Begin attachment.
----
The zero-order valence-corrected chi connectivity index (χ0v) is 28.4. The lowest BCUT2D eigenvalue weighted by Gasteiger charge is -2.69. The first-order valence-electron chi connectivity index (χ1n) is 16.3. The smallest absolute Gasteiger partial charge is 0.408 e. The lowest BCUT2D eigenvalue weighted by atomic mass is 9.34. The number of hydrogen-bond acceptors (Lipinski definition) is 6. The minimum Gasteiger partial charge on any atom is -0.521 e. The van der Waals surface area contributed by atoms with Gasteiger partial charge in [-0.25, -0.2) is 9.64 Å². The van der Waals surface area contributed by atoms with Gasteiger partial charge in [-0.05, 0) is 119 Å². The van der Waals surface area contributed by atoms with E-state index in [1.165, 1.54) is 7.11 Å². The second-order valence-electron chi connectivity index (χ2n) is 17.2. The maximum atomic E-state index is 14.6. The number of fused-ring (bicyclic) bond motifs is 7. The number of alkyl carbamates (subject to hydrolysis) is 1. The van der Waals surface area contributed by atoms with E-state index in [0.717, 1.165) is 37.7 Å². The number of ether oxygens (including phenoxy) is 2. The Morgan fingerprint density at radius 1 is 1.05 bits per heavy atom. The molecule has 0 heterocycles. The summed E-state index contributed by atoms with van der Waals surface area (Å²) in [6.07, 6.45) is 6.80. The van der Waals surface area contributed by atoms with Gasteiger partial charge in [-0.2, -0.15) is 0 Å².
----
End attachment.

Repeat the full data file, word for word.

The zero-order valence-corrected chi connectivity index (χ0v) is 28.4. The lowest BCUT2D eigenvalue weighted by Gasteiger charge is -2.69. The first-order valence-electron chi connectivity index (χ1n) is 16.3. The smallest absolute Gasteiger partial charge is 0.408 e. The lowest BCUT2D eigenvalue weighted by atomic mass is 9.34. The number of hydrogen-bond acceptors (Lipinski definition) is 6. The minimum Gasteiger partial charge on any atom is -0.521 e. The van der Waals surface area contributed by atoms with Gasteiger partial charge in [-0.25, -0.2) is 9.64 Å². The van der Waals surface area contributed by atoms with Gasteiger partial charge in [-0.05, 0) is 119 Å². The van der Waals surface area contributed by atoms with E-state index in [1.165, 1.54) is 7.11 Å². The second-order valence-electron chi connectivity index (χ2n) is 17.2. The maximum atomic E-state index is 14.6. The number of fused-ring (bicyclic) bond motifs is 7. The number of alkyl carbamates (subject to hydrolysis) is 1. The van der Waals surface area contributed by atoms with E-state index in [0.717, 1.165) is 37.7 Å². The number of ether oxygens (including phenoxy) is 2. The Morgan fingerprint density at radius 1 is 1.05 bits per heavy atom. The molecule has 0 heterocycles. The summed E-state index contributed by atoms with van der Waals surface area (Å²) in [6.07, 6.45) is 6.80. The van der Waals surface area contributed by atoms with Gasteiger partial charge in [-0.2, -0.15) is 0 Å².